President Bush yesterday joined the U.S. Air Force in
dedicating the newest national memorial, a soaring trio of
stainless-steel spires honoring the service and sacrifices
of millions of airmen over a century of dangerous aerial
experimentation and deadly conflict.
The $30 million hilltop memorial in Arlington, Va.,
overlooks the Pentagon and is designed to be as visually
inspiring as the most famous of such edifices: the Marine
Corps War Memorial, better known as the Iwo Jima statue.
The design was
inspired by the dramatic bomb burst maneuver performed by
flight demonstration teams such as the Air Force
Thunderbirds, who concluded the dedication by tracing an
identical pattern overhead in white smoke against a nearly
cloudless blue sky.
“By its design, this monument raises our eyes toward
the vast and open skies, and focuses our mind on the
endless possibilities of human flight,” the president, a
former Air National Guard fighter pilot, told the crowd.
Although soldiers and Marines can walk the fields or
beaches on which they fought, the president said, “an
airman can never visit the patch of sky he raced across on
a mission to defend freedom. And so it's fitting that,
from this day forward, the men and women of the Air Force
will have this memorial, a place here on the ground that
recognizes their achievements and sacrifices in the skies
For the ceremony, the Air Force assembled dozens of its
former leaders and heroes, including several recipients of
the Medal of Honor, the nation's highest award for
Retired Air Force Col. George E. “Bud” Day, who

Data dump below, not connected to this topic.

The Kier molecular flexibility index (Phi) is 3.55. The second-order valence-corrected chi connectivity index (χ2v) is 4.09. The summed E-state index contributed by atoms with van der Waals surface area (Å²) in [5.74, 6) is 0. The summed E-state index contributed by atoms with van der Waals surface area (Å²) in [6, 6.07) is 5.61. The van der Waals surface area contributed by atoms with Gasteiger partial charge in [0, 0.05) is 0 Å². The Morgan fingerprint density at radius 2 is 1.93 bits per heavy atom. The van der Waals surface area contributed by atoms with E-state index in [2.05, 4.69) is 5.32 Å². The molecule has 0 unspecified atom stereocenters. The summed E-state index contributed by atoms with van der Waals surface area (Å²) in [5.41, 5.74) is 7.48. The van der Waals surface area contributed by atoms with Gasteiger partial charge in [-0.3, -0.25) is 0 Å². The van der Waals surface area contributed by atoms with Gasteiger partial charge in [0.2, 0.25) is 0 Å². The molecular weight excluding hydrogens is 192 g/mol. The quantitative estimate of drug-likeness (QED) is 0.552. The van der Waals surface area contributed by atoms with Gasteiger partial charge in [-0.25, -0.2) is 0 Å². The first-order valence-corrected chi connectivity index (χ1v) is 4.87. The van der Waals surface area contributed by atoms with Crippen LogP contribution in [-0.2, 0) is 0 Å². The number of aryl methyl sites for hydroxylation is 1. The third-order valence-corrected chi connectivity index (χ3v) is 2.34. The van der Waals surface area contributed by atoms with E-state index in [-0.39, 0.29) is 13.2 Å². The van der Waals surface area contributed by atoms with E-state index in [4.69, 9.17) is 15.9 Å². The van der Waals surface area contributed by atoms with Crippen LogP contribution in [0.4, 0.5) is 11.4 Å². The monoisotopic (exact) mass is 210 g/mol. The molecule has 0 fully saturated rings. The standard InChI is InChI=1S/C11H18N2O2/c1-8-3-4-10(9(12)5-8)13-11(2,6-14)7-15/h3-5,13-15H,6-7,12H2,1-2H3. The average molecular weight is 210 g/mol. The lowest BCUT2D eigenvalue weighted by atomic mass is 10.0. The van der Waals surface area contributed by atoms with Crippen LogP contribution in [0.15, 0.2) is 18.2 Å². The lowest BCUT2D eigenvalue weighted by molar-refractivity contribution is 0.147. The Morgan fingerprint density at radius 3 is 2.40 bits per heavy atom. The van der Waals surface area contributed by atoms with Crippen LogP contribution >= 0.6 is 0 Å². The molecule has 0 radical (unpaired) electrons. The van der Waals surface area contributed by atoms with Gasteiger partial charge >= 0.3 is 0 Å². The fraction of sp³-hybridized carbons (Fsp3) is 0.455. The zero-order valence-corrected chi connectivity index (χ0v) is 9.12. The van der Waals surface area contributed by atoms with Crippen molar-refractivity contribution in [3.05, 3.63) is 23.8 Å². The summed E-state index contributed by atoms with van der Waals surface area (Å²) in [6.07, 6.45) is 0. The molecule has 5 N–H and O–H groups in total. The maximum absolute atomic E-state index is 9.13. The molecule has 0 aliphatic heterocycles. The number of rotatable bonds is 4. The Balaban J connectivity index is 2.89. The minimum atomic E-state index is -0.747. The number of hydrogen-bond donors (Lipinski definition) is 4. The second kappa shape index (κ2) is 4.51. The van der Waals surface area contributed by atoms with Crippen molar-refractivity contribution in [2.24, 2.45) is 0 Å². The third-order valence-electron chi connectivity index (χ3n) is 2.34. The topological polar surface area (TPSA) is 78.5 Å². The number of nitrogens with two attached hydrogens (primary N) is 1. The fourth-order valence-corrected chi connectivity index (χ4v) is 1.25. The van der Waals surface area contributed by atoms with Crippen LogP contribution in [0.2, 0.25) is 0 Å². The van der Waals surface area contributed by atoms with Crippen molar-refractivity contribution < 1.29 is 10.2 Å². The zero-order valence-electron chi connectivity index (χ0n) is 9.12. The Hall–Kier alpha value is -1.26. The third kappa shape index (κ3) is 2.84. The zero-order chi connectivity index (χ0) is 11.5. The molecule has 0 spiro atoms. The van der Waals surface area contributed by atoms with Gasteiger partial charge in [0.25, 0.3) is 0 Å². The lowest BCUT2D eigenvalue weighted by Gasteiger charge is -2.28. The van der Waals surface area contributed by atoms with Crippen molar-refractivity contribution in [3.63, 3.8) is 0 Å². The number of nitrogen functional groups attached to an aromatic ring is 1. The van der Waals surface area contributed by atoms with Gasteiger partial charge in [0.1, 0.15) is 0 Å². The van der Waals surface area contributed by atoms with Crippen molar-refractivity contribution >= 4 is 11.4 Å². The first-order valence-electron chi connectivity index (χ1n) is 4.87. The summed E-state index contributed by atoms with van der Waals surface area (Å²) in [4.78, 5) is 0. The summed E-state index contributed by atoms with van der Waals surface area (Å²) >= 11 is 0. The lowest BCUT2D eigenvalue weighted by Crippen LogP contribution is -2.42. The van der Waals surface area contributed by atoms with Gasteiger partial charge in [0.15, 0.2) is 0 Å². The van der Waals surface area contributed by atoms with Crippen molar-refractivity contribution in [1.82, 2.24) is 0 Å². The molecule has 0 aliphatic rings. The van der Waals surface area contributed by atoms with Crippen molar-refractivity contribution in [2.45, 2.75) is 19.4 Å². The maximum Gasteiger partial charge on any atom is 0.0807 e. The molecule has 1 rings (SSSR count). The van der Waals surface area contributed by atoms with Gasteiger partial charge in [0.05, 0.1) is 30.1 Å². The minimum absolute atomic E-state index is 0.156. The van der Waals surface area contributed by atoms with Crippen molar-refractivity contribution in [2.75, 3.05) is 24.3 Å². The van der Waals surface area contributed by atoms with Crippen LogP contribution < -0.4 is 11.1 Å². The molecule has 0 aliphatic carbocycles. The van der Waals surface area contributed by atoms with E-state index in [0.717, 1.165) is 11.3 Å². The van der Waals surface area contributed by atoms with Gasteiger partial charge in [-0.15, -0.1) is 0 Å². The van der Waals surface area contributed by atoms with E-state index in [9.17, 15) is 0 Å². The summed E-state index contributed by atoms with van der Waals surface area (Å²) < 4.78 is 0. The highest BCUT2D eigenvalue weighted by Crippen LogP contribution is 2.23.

received the medal as a fighter pilot and prisoner of war
in Vietnam, called the memorial “marvelous, inspiring –
it's a touching tribute. Certainly a long time coming.”
The dedication was the formal start to the celebration
of next year's 60th anniversary of the Air Force's
establishment as a separate service, after 39 years as
part of the Army.
Day, one of the nation's most decorated veterans for
service in World War II, Korea and Vietnam, has his name
engraved on a wall of honor at the memorial, along with
some boyhood heroes, including aviation pioneer Charles
Lindbergh and Gen. Jimmy Doolittle, honored for leading
the April 1942 bombing raid on Tokyo.
Dedication of the memorial was the climax of a 14-year
effort by a foundation led by Ross Perot Jr., a Texas real
estate developer and former Air Force Reserve fighter
pilot. “To anybody who has been in the Air Force, this
will be a very, very special place,” said Perot, son of
the 1992 and 1996 presidential candidate H. Ross Perot.
The memorial sits atop a steep hill in the Virginia
suburb of Arlington, looking down at the Pentagon and
beyond into Washington. Although physically not in the
capital, it is visible from parts of the city and several
Architect James Ingo Freed designed the memorial. His
other credits include the U.S. Holocaust Museum and the
Ronald Reagan Building in Washington. Freed died last year